WASHINGTON -- A data breach that left some 40 million customer accounts vulnerable to hackers will lead to tighter security measures to protect millions of credit and debit card users, Federal Trade Commission officials said yesterday.
CardSystems Solutions Inc. has settled charges it broke the law by failing to ensure adequate safeguards, resulting in millions of dollars in fraudulent purchases, the commission said.
The settlement calls for better safeguards. The FTC could not seek civil penalties under the law it said CardSystems violated.
Atlanta-based CardSystems processed credit card and other payments for banks and merchants. Last summer, it was disclosed that tens of millions of mostly MasterCard and Visa accounts were exposed to possible fraud after a hacker broke into the company's computer system.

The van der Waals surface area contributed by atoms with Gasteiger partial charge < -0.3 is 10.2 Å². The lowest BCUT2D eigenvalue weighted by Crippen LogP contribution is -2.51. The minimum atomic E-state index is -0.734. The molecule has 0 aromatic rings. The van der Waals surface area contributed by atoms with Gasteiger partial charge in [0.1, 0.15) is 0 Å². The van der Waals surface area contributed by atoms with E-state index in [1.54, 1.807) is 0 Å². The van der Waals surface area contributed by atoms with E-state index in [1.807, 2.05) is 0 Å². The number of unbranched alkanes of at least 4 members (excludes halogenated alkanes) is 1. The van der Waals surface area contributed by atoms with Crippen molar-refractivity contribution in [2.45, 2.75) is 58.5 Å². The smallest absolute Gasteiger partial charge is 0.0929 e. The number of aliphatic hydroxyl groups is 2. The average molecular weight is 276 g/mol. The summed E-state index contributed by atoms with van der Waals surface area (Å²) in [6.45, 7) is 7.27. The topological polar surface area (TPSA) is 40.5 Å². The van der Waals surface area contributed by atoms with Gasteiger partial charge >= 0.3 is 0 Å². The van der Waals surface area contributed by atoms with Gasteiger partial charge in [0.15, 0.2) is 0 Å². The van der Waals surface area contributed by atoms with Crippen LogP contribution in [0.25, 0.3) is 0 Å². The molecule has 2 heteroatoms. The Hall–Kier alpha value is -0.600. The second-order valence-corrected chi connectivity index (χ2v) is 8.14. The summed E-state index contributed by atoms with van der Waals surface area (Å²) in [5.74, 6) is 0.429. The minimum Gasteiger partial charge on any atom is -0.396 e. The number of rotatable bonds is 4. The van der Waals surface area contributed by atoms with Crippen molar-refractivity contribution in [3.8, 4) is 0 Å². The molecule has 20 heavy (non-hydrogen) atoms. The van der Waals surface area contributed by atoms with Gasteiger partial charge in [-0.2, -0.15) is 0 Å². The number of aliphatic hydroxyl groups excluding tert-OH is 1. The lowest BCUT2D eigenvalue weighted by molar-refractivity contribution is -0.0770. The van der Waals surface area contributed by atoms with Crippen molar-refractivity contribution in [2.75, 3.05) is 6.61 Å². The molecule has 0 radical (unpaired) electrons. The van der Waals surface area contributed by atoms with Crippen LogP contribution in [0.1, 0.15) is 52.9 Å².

''CardSystems kept information it had no reason to keep and then stored it in a way that put consumers' financial information at risk," said FTC chairwoman Deborah Platt Majoras.
The company stored information from the magnetic strip of credit and debit cards -- account numbers, expiration dates, and security codes. The commission also said CardSystems had insufficient passwords to keep a hacker from taking control of its computers.
CardSystems' assets have since been bought by San Francisco-based Pay By Touch. The settlement requires Pay By Touch to implement a comprehensive security program and get independent audits every other year for 20 years.
According to evidence gathered in a California case, the hacker was able to grab enough account information to defraud at least 264,000 customers. Visa and MasterCard maintain that there is little financial risk to vulnerable accountholders because of their ''zero liability" policies.